BUSINESSES operating across national borders must start a fundamental re-think of the way they are structured to counter the changing tax environment, says Ernst & Young, the accountants and management consultants.
The firm, which attracted 450 delegates from a range of companies to its annual tax conference in London yesterday, believes the moves are necessary because nearly every leading economy has either introduced or is planning important changes to the taxation of multinationals.
Among changes already made are the introduction of a draconian penalty regime into US regulations on transfer pricing, or the price at which components or products are traded between different parts of the same organisation, and alterations to the tax treaty between the United States and the Netherlands that may mean that the latter is no longer the country through which international structures should be focused.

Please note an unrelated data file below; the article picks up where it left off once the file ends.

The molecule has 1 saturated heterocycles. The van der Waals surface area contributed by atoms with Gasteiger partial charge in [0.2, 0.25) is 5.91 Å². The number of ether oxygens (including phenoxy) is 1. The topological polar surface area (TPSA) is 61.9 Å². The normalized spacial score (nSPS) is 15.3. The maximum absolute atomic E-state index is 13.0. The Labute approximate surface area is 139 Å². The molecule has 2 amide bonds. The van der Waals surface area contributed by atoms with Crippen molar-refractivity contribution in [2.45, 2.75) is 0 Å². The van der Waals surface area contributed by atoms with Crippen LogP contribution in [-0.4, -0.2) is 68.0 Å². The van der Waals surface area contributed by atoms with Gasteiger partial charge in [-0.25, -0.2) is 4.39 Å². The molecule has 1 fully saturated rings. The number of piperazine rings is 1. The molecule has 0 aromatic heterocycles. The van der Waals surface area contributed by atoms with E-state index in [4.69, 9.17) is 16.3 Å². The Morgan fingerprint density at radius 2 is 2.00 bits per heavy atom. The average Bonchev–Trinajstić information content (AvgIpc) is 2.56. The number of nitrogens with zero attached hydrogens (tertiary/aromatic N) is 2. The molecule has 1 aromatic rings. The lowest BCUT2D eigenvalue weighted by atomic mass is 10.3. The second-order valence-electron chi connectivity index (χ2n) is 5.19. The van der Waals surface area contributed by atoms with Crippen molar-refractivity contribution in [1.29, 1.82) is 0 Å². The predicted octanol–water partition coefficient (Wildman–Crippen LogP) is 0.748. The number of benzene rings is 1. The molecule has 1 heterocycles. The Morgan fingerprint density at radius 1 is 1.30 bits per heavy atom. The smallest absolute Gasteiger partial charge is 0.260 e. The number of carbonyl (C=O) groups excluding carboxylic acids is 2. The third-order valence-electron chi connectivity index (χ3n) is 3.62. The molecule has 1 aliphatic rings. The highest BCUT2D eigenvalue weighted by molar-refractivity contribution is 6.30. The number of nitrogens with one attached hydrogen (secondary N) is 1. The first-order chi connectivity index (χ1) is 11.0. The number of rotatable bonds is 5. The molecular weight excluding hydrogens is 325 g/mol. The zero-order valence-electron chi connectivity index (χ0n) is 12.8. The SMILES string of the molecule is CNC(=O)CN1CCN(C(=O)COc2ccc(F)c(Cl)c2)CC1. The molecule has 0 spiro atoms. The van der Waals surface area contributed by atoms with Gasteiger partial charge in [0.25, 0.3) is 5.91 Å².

John Fairley, the partner in charge of Ernst & Young's London-based international tax group, said: 'The challenge for tax planners in the 1990s is to create new structures to reflect the changing business and regulatory environment.'
In particular, he said that on a global basis tax authorities were responding to the growth of international trade by introducing ever more complex legislation, narrowing the benefits available through tax treaties and co-operating to minimise the impact of planning techniques.
Kevin Paterson, a partner in the firm's financial services group, told the conference that it would be increasingly essential for tax planning to be better integrated into the business planning process than in the past.